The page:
When Sophia Murphy moved to Phoenix after earning her master’s degree in counseling from San Francisco State University, she was immediately struck by the billboards scattered throughout the city proclaiming ASU as a university of innovation. She knew she eventually wanted to return to school to pursue her doctorate, and soon discovered ASU’s Doctor of Behavioral Health program.
At the time, the degree had not yet launched online, and Sophia’s full-time job in community mental health made her hesitant to enroll in an on-campus program.
“I kept the DBH in my head and thought, if only there was a way to do it where I didn’t have to stop working,” she says. “Then one day I discovered they had put it online, and I realized that ASU’s promise of innovation was more than just words.”
She interviewed and was accepted into the program, and was soon able to chase after her doctorate between seeing patients. Though at first she was unsure what to expect from an online degree, she quickly realized that the quality of both the curriculum and instruction was at the same level she’d come to expect from a traditional program.
“The caliber of education is as valid as any other program, but I didn’t have to stop my life for five years,” she says. “I still reference the texts in my day-to-day job. We had the same number of journal articles to review, and once a week we had to log in for the live classroom experience. Even though we couldn’t see one another, we were able to participate and feel like part of the community. I never felt like I had less than when I attended class in person.”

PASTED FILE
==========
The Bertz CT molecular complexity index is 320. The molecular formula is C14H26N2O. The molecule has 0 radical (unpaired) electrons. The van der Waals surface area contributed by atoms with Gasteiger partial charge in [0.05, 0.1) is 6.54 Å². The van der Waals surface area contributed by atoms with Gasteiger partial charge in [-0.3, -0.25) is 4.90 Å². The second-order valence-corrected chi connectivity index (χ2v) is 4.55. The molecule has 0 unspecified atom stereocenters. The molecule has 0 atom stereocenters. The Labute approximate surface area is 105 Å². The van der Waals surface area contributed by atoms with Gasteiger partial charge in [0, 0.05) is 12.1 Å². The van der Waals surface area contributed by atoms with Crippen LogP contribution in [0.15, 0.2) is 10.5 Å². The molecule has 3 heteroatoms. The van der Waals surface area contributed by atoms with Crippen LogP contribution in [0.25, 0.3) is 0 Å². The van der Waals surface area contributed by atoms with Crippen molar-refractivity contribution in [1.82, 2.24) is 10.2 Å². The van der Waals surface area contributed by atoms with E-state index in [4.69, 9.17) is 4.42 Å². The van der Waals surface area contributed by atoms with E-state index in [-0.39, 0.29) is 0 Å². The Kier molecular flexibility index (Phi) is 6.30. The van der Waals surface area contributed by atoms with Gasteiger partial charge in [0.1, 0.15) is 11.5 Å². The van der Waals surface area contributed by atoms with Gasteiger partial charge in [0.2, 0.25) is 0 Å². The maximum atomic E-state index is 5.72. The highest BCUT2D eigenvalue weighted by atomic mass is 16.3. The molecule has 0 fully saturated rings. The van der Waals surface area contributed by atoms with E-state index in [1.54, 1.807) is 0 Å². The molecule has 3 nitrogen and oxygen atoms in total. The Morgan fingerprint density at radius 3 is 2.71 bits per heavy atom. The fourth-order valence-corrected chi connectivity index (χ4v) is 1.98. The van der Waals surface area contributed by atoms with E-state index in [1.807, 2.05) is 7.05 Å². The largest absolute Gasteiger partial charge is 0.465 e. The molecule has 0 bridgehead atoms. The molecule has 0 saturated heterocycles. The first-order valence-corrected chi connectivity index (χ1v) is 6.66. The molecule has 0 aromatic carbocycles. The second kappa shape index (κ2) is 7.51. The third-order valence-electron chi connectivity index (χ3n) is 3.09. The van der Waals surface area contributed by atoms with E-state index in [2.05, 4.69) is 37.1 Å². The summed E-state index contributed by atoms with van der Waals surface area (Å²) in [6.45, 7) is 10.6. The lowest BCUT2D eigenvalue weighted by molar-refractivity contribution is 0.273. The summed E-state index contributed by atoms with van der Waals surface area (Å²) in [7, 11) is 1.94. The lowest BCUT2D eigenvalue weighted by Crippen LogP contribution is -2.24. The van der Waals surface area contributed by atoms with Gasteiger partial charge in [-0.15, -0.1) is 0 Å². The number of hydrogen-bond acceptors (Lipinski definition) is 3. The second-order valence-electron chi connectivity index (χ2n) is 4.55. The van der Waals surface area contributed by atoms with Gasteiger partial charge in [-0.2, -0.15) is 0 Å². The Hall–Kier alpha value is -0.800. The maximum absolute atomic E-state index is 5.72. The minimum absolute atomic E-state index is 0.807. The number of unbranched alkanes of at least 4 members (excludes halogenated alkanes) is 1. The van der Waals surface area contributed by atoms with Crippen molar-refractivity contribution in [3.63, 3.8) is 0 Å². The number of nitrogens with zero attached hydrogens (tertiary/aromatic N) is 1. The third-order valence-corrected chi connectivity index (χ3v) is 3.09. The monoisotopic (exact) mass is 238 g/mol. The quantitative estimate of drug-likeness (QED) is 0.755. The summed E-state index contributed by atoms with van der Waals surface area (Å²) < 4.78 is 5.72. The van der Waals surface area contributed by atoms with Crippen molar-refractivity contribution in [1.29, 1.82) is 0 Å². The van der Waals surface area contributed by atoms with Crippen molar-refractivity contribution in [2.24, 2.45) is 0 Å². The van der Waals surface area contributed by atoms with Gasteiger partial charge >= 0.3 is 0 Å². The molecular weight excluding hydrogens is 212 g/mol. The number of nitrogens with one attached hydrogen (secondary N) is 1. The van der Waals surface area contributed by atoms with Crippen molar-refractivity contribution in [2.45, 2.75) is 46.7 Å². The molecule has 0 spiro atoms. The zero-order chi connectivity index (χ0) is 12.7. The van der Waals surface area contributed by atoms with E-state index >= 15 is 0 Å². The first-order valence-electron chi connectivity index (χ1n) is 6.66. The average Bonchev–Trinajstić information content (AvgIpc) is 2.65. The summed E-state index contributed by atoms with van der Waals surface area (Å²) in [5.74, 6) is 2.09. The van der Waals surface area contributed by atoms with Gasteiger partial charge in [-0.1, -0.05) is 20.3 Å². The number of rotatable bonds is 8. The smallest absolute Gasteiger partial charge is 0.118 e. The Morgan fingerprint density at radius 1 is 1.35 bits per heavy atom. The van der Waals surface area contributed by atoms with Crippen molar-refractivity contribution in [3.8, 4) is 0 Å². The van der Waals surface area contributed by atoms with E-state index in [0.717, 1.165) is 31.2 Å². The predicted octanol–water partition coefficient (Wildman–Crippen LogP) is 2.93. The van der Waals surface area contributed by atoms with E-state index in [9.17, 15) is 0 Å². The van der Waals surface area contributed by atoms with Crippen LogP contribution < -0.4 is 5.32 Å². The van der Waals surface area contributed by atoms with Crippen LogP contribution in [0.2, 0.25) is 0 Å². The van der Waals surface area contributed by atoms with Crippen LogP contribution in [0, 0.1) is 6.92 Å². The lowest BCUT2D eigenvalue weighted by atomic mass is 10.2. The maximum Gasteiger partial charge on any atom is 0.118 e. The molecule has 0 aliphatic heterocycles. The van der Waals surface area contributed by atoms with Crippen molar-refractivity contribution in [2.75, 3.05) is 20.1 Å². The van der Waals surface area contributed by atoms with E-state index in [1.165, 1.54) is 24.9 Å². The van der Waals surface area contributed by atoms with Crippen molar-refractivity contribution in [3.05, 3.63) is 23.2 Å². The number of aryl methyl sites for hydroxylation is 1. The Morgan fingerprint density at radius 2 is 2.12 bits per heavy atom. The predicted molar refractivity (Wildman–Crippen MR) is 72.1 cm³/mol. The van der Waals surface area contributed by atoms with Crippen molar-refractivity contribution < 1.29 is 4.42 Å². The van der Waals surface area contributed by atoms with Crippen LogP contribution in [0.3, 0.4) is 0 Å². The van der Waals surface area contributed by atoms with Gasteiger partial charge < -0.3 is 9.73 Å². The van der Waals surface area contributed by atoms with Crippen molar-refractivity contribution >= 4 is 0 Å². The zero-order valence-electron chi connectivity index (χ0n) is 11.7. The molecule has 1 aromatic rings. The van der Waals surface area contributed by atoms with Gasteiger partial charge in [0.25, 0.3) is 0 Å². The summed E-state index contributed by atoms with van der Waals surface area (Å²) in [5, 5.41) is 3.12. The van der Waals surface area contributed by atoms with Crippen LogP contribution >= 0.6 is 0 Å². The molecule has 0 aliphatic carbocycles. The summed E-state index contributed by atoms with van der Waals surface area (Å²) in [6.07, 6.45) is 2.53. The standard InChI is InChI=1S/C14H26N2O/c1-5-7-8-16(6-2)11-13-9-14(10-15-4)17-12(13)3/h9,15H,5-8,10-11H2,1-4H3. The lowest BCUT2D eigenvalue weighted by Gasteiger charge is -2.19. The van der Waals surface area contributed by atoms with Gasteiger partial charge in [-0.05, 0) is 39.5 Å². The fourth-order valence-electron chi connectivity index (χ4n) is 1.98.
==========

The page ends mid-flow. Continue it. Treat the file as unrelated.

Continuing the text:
A few months after graduation in May 2016, Sophia received a LinkedIn request from the CEO of a local healthcare organization called Bayless Integrated Healthcare. He was so impressed with her education and experience that he invited her to coffee, which ultimately turned into a meeting with him and other company executives.
“I tell everybody that I feel a bit like a slacker, since they are the ones who sought me out,” Sophia jokes. “My education paid for itself within a couple of months.”
As emotional wellness supervisor, Sophia provides behavioral health assessment, treatment, consultation and program development alongside primary care providers to patients with psychosocial and behavioral problems and medical conditions.
“It’s challenging to bring together behavioral and primary health,” she explains. “We are developing programming that spreads integration to other sites. Right now we’re in this phase of collecting data and outcomes to show what we’re doing is working. The next phase is being able to walk the walk and talk the talk so we can work with other disciplines and show that when we do come together, our patients are healthier and happier.”
In addition to her work for Bayless, Sophia has kept ties with ASU by coming on as a faculty member, and now teaches courses for both the Doctor of Behavioral Health and Master of Integrated Health Care programs.
“I really enjoy it because I know what it was like to be in the program,” she says. “I think the biggest thing for students to know is that the faculty is the same if not better because we’re online. I had professors from all over the country. They are leaders in their field who want to be involved with learning, so you have access to even more knowledge.”
Learn more about ASU Online’s Doctor of Behavioral Health program.